And you precedents! connect lovingly with them, for they connect lovingly with
I connd old times;
I sat studying at the feet of the great masters:
Now, if eligible, O that the great masters might return and study me!
In the name of These States, shall I scorn the antique?
Why These are the children of the antique, to justify it.
6Dead poets, philosophs, priests,
Martyrs, artists, inventors, governments long since,
Language-shapers, on other shores,
Nations once powerful, now reduced, withdrawn, or desolate,
I dare not proceed till I respectfully credit what you have left, wafted hither:
I have perused itown it is admirable, (moving awhile among it;)
Think nothing can ever be greaternothing can ever deserve more than it
Regarding it all intently a long whilethen dismissing it,
I stand in my place, with my own day, here.
Here lands female and male;
Here the heir-ship and heiress-ship of the worldhere the flame of
Here Spirituality, the translatress, the openly-avowd,
The ever-tending, the finale of visible forms;
The satisfier, after due long-waiting, now advancing,
Yes, here comes my mistress, the Soul.
Forever and foreverlonger than soil is brown and solidlonger than
water ebbs and flows.
I will make the poems of materials, for I think they are to be the most
And I will make the poems of my body and of mortality,
For I think I shall then supply myself with the poems of my Soul, and of
I will make a song for These States, that no-one State may under any
circumstances be subjected to another State;
And I will make a song that there shall be comity by day and by night between
all The States, and between any two of them:
And I will make a song for the ears of the President, full of weapons with
And behind the weapons countless dissatisfied faces:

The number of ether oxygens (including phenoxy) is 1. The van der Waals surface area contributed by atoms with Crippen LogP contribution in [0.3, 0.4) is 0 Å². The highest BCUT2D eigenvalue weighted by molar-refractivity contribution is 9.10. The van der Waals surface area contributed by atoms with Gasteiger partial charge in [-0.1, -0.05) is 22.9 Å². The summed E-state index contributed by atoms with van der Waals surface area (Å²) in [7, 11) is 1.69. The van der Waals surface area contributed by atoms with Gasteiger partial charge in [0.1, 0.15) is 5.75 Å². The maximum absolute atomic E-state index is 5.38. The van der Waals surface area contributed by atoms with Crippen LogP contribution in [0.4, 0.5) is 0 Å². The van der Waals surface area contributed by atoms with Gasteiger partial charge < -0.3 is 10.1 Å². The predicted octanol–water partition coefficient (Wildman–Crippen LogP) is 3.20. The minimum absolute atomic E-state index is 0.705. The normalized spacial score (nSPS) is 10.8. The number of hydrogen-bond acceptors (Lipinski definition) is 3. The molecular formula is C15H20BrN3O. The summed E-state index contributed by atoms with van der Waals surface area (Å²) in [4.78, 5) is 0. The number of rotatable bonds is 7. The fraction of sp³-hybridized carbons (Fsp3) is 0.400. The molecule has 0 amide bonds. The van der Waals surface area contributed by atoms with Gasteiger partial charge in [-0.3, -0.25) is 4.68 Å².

And a song make I, of the One formd out of all;
The fangd and glittering One whose head is over all;
Resolute, warlike One, including and over all;
(However high the head of any else, that head is over all.)
I will acknowledge contemporary lands;
I will trail the whole geography of the globe, and salute courteously every city
large and small;
And employments! I will put in my poems, that with you is heroism, upon land and
And I will report all heroism from an American point of view.
I will sing the song of companionship;
I will show what alone must finally compact These;
I believe These are to found their own ideal of manly love, indicating it in me;
I will therefore let flame from me the burning fires that were threatening to
I will lift what has too long kept down those smouldering fires;
I will give them complete abandonment;
I will write the evangel-poem of comrades, and of love;
(For who but I should understand love, with all its sorrow and joy?
And who but I should be the poet of comrades?)
8I am the credulous man of qualities, ages, races;
I advance from the people in their own spirit;
Here is what sings unrestricted faith.
Omnes! Omnes! let others ignore what they may;